Media Release: Top tips to tackle anti-illicit trade

CONSUMERS are being is encouraged to play their part in cracking down on Scotland’s fake and illicit goods problem.

Shock cases of paint stripper found in make-up products that can cause blindness, fashion boots made from skinned dogs, perfume containing urine and phoney condoms have all been unveiled as being sold as legitimate products in Scotland.

Now The Scottish Business Resilience Centre (SBRC), who organised the first Scottish Anti Illicit Trade Summit, have outlined a ten-point action plan to educate consumers on how to spot and avoid dodgy goods

SBRC director, Mandy Haeburn-Little, said consumers need to ensure they know what they are buying if they are going to tackle this growing issue – and help protect reputable local businesses.

She said: “To tackle this problem we need people in Scotland to change their perceptions and refuse to buy any illicit or counterfeit product from this day forward.

“Everyone loves a bargain. But people need to stop to think about the true cost of fake goods. Can you be confident that those cheap cigarettes, perfumes and alcohol are actually safe?

“Beyond the concern of safety is a much darker issue of the money generated being used to support child labour, human trafficking and serious organised crime.

“Illicit trade also harms Scottish businesses if people choose to purchase less genuine goods, ultimately putting people out of work.”

The Scottish Anti Illicit Trade Summit brought together – for the first time – police, trading standards, industry and other agencies to fight the counterfeit and illicit trade gangs operating across the country.

In order for consumers to avoid buying dodgy, and potentially life-threatening, products, the Scottish Business Resilience Centre has compiled a list of top ten tips to help identify if a product is real or fake.

  1. PRICE: Price is usually a good indicator. If something seems too good to be true then it usually is – buyer beware.
  1. REPUTATION: Go to reputable outlets / shops.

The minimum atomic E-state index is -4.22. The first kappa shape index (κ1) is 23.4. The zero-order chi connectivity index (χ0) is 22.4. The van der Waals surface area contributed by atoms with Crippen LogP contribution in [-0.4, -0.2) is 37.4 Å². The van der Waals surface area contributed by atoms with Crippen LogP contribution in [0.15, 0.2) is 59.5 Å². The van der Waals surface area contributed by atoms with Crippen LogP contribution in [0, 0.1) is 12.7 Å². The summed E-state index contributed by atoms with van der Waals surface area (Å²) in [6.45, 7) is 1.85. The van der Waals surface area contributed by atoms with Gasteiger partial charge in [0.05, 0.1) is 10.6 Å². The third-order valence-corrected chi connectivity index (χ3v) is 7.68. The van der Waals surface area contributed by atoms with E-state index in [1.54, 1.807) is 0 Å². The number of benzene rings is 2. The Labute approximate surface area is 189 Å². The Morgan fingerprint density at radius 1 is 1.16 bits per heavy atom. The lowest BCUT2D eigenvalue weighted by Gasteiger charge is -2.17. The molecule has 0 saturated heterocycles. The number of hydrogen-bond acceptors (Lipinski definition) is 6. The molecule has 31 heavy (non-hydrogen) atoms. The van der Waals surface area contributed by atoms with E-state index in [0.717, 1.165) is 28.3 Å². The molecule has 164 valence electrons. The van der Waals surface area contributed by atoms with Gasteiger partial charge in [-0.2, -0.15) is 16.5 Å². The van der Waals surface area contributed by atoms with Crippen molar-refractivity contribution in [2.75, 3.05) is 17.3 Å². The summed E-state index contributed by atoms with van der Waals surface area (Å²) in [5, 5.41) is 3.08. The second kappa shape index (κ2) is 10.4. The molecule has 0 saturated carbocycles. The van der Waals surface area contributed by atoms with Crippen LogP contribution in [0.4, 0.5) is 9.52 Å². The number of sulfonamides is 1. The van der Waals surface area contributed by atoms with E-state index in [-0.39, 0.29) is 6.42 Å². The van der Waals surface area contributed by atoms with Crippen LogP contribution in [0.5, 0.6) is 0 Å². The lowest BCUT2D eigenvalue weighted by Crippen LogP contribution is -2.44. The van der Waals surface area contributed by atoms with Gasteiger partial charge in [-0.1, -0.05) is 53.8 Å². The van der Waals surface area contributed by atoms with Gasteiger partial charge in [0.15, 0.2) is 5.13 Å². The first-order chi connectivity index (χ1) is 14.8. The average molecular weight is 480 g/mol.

1. LOCATION:  Designer goods are not generally on sale at market stalls, so beware of fakes being sold.
  1. SOURCE: Check legitimate sources via Brand-i. This is an independent shopping directory that only lists webstores selling genuine products and is supported by the Trading Standards Institute.
  1. LOOK: When looking at clothing/ footwear/ accessories check the stitching on the garments, especially where any of the labels bearing the designer name has been placed – often fakes have poor quality stitching or the label may be out of alignment. Check the quality of the packaging too as often this does not have the same detail or finish as the genuine product.
  1. WEBSITES: Check website details – websites which appear to be for UK-based companies with a are often based in China and similar areas. You can use services such as Whois / Nominet / CentralOps to check details of server/ registrar.
  1. ERRORS: Look out for spelling mistakes on websites or on goods.
  1. ONLINE Ts & Cs: Copycat websites have been highlighted lately so ensure that you read the small print on websites and their terms and conditions to avoid being conned.
  1. PRIVATE SELLERS: Beware of someone who appears to be a private individual selling numerous brands of goods on social media sites and other online platforms.
  1. PAYMENT METHOD:  If consumers pay by credit card for goods over £100, additional protection via the Consumer Credit Act is provided; however, if it is a counterfeit site then this does potentially mean that they will have your details.

For more information about tackling anti-illicit trade, visit

PRESS RELEASE issued by the Holyrood Partnership. You too can post your story ideas for journalists (aka Press or media releases), on Email for more information.

Contact: Melissa Clark